Hotel, eatery, medical offices at Roche site?


The designated developer of the Roche Diagnostic property in Belleville has completed acquisition of the 19-acre parcel, thereby clearing the way for hammering out a redeveloper agreement with the township.

Sonny Jumani, president and partner of Tulfra Real Estate, whose firm was picked in May as “conditional developer” of the site at Franklin Ave. and Mill St., told The Observer last week that the Rochelle Parkbased industrial real estate and management company closed on the property Oct. 16.

Jumani said the purchase price was $1.25 million.

Next step, he said, will be drafting a redevelopment plan that matches the vision that the township has sketched out for the site.

Tulfra will partner with Hampshire Companies of Morristown to develop the property and both are in the process of considering redevelopment options.

A statement on the Tulfra website quotes Jumani as saying, “We are extremely pleased and honored that the township of Belleville has selected us to be the redeveloper and now that we own the site, we are looking forward to finalizing the details of that relationship and to a great working relationship with the township.

“We are looking at a number of uses for the property, and we will work closely with the township to redevelop the site into an attractive, productive project that everyone will be proud of. Our goal is to bring significant jobs and ratables into the community.”

In a phone interview last week, Jumani told The Observer that two potential uses for the site – which sits next to Clara Maass Medical Center – stand out above all: a pharmacy and a business-oriented hotel, possibly for up to 125 rooms.

A third consideration, Jumani said, could be an upscale restaurant and a fastfood facility, and a fourth could be medical offices.

The adjacent hospital, with some 3,000 employees, “can be a huge draw” for both proposed eating places and a hotel can accommodate part of the business traffic that uses the nearby Rt. 21 corridor and other highways, he said.

And, Jumani said, “a lot of doctors in the area are opening their own medical offices and we’ve been approached by a few looking to do that. So one possibility is a medical supercenter with a separate floor for surgery and other floors for private medical practices.”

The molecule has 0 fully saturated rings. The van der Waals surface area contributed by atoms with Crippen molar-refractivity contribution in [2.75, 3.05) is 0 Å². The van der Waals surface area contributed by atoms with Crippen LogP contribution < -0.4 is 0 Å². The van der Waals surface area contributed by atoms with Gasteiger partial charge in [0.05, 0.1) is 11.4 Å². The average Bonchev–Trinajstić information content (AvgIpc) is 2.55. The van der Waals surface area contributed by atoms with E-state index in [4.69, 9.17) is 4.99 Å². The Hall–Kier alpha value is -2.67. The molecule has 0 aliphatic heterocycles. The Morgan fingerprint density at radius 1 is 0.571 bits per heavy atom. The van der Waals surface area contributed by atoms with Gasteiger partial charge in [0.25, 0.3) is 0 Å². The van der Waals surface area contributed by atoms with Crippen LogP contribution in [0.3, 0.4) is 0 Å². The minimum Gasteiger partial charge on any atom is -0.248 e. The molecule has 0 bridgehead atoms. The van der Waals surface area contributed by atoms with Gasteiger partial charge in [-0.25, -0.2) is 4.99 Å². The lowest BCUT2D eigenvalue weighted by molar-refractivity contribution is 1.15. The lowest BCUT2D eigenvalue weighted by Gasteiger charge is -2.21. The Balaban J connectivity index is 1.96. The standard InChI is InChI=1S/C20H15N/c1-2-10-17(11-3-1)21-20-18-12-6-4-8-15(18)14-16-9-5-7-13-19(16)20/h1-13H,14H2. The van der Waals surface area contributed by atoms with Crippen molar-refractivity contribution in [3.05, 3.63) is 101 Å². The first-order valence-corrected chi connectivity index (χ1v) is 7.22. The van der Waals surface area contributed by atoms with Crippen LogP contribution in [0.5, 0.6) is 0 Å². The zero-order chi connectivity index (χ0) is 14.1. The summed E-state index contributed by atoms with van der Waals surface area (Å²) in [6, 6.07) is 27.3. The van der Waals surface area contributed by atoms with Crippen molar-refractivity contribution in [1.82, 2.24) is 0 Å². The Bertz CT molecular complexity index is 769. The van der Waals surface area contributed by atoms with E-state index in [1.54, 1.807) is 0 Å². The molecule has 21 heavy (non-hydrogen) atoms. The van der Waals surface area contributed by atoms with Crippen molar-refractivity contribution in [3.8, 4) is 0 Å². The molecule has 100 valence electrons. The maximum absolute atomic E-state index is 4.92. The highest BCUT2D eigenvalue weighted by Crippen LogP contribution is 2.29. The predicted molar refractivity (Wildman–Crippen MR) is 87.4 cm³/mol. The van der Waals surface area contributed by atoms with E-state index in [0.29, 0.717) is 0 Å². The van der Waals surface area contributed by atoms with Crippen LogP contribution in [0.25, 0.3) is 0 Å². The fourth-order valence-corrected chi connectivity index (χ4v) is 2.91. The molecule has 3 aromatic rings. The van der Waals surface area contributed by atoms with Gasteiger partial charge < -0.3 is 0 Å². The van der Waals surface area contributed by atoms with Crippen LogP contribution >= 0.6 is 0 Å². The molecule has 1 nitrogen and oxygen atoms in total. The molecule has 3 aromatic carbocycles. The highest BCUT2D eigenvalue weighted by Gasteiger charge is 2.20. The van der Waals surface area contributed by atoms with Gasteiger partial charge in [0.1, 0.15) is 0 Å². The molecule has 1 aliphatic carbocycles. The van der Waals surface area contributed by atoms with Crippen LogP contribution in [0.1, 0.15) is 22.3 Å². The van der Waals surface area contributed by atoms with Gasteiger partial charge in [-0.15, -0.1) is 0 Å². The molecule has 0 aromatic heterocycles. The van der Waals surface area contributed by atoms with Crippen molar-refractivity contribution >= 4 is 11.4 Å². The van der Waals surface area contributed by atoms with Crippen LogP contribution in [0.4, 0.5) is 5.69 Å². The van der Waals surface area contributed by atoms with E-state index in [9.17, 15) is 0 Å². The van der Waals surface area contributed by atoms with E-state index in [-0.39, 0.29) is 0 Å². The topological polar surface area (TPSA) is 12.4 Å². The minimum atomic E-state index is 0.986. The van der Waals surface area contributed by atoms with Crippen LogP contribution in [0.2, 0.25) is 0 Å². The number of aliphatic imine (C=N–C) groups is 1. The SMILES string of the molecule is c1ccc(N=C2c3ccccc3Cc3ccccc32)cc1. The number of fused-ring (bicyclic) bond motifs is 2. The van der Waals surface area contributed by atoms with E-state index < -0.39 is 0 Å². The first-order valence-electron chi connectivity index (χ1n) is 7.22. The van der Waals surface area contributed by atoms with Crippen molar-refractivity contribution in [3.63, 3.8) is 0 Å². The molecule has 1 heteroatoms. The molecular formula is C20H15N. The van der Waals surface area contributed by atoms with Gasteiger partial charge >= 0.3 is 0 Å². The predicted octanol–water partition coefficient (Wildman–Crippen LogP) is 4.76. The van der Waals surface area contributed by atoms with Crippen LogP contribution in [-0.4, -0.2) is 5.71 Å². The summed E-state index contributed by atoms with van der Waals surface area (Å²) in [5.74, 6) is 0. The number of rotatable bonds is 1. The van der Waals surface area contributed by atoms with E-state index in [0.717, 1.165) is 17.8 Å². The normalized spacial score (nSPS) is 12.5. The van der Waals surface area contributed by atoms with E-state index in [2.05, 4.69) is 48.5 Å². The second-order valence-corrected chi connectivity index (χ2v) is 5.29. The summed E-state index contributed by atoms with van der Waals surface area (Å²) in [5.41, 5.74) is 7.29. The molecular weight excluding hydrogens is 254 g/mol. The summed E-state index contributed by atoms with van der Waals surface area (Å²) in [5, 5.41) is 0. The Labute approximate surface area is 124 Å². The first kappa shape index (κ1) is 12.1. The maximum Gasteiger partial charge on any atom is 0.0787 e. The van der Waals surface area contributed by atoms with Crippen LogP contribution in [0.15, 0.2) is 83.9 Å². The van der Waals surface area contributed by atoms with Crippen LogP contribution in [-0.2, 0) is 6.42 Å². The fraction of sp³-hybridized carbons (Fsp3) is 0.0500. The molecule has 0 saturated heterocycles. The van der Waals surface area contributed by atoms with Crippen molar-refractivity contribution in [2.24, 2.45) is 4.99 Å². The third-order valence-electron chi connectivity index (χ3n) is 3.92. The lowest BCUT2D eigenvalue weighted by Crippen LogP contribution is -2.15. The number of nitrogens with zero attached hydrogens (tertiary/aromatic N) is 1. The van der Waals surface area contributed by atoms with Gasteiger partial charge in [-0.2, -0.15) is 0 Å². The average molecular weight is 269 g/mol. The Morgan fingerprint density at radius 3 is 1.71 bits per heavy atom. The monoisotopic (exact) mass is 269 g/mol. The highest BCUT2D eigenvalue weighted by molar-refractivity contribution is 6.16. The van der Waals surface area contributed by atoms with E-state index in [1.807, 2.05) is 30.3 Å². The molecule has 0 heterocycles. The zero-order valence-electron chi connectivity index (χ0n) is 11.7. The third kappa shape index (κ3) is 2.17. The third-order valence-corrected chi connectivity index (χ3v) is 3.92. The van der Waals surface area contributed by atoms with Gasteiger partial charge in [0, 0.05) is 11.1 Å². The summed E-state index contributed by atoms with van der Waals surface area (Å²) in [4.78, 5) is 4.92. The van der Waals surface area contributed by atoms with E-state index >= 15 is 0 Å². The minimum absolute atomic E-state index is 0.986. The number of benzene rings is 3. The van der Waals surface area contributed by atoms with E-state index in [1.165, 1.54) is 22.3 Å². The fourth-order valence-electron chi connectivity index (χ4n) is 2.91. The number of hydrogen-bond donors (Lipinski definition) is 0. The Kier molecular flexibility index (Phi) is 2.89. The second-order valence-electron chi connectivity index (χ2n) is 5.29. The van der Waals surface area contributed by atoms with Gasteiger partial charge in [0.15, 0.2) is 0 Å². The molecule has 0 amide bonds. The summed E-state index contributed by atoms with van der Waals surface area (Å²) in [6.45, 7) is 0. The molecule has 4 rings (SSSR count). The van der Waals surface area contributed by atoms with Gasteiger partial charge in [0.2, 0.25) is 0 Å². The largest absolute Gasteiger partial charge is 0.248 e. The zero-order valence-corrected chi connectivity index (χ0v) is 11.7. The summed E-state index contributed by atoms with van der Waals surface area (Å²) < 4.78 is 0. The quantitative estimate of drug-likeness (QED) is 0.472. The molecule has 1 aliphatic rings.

As to how all the various concepts would be realized, Jumani said, “We want to do it in phases.”

Jumani anticipated having a “more formal plan” outlining these concepts available to present to the township “within 90 days.”

In the meantime, Kevin Esposito, the township’s interim manager, was hopeful that a draft of a redeveloper agreement could be ready “by the next Township Council meeting on Nov. 10.”

With guidance from the conceptual redevelopment plan the township has advanced for the site, “the developer has an extensive blank canvas to work with,” Esposito said.

As for the status of an environmental cleanup of the site, for which Roche has pledged up to $5 million, Esposito said that Tulfra has that obligation and how it will be done will be dictated by the state Department of Environmental Protection, to be overseen by an LSRP (Licensed Site Remediation Professional) retained by Tulfra.

Meanwhile, plans are proceeding on a parallel track for the redevelopment of a second 118-acre Roche parcel that straddles the Nutley/Clifton border.

The Nutley Planning Board was due to meet Nov. 5 at 7 p.m. in the Municipal Building to consider the subdivision of a 10.9-acre portion of the roughly 50- acre Roche tract that sits in Nutley into four separate lots to accommodate the conversion of Buildings 123 and 123A, each six stories with a total of 412,000 square feet of space, into a private medical school – to be developed by a joint venture of Hackensack University Medical Center and Seton Hall University – with medical research facilities – all as part of a “Phase 1” development cluster.

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